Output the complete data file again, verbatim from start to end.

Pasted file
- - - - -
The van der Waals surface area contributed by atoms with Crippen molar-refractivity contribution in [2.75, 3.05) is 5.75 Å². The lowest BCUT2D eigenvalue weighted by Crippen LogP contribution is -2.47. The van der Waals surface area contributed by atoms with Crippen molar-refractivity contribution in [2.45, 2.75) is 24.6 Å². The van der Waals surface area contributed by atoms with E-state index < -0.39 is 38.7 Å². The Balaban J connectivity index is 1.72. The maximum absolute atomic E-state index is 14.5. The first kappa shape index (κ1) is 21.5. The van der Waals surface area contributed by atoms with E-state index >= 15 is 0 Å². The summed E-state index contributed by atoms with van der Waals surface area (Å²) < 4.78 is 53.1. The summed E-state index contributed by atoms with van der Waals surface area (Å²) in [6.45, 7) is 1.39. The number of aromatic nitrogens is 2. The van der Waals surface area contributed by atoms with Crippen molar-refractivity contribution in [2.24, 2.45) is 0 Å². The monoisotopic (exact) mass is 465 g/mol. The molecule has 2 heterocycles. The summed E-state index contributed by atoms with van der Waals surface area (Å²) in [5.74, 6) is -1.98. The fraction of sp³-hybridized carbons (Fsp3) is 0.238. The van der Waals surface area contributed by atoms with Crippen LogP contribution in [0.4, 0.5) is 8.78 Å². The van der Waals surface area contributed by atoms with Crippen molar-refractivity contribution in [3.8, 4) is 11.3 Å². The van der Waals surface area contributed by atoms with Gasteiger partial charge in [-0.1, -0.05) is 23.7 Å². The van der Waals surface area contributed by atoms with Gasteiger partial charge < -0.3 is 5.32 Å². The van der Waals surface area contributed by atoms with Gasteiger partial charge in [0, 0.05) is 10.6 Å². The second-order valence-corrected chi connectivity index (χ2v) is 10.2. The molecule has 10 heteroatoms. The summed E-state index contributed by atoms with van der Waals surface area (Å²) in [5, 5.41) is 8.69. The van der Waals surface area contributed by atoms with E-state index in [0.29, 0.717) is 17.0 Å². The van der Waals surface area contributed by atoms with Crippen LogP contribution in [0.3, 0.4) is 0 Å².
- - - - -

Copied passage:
The van der Waals surface area contributed by atoms with Crippen molar-refractivity contribution in [2.75, 3.05) is 5.75 Å². The lowest BCUT2D eigenvalue weighted by Crippen LogP contribution is -2.47. The van der Waals surface area contributed by atoms with Crippen molar-refractivity contribution in [2.45, 2.75) is 24.6 Å². The van der Waals surface area contributed by atoms with E-state index < -0.39 is 38.7 Å². The Balaban J connectivity index is 1.72. The maximum absolute atomic E-state index is 14.5. The first kappa shape index (κ1) is 21.5. The van der Waals surface area contributed by atoms with E-state index >= 15 is 0 Å². The summed E-state index contributed by atoms with van der Waals surface area (Å²) < 4.78 is 53.1. The summed E-state index contributed by atoms with van der Waals surface area (Å²) in [6.45, 7) is 1.39. The number of aromatic nitrogens is 2. The van der Waals surface area contributed by atoms with Crippen molar-refractivity contribution in [2.24, 2.45) is 0 Å². The monoisotopic (exact) mass is 465 g/mol. The molecule has 2 heterocycles. The summed E-state index contributed by atoms with van der Waals surface area (Å²) in [5.74, 6) is -1.98. The fraction of sp³-hybridized carbons (Fsp3) is 0.238. The van der Waals surface area contributed by atoms with Crippen LogP contribution in [0.4, 0.5) is 8.78 Å². The van der Waals surface area contributed by atoms with Crippen molar-refractivity contribution in [3.8, 4) is 11.3 Å². The van der Waals surface area contributed by atoms with Gasteiger partial charge in [-0.1, -0.05) is 23.7 Å². The van der Waals surface area contributed by atoms with Gasteiger partial charge < -0.3 is 5.32 Å². The van der Waals surface area contributed by atoms with Gasteiger partial charge in [0, 0.05) is 10.6 Å². The second-order valence-corrected chi connectivity index (χ2v) is 10.2. The molecule has 10 heteroatoms. The summed E-state index contributed by atoms with van der Waals surface area (Å²) in [5, 5.41) is 8.69. The van der Waals surface area contributed by atoms with E-state index in [0.29, 0.717) is 17.0 Å². The van der Waals surface area contributed by atoms with Crippen LogP contribution in [0.3, 0.4) is 0 Å².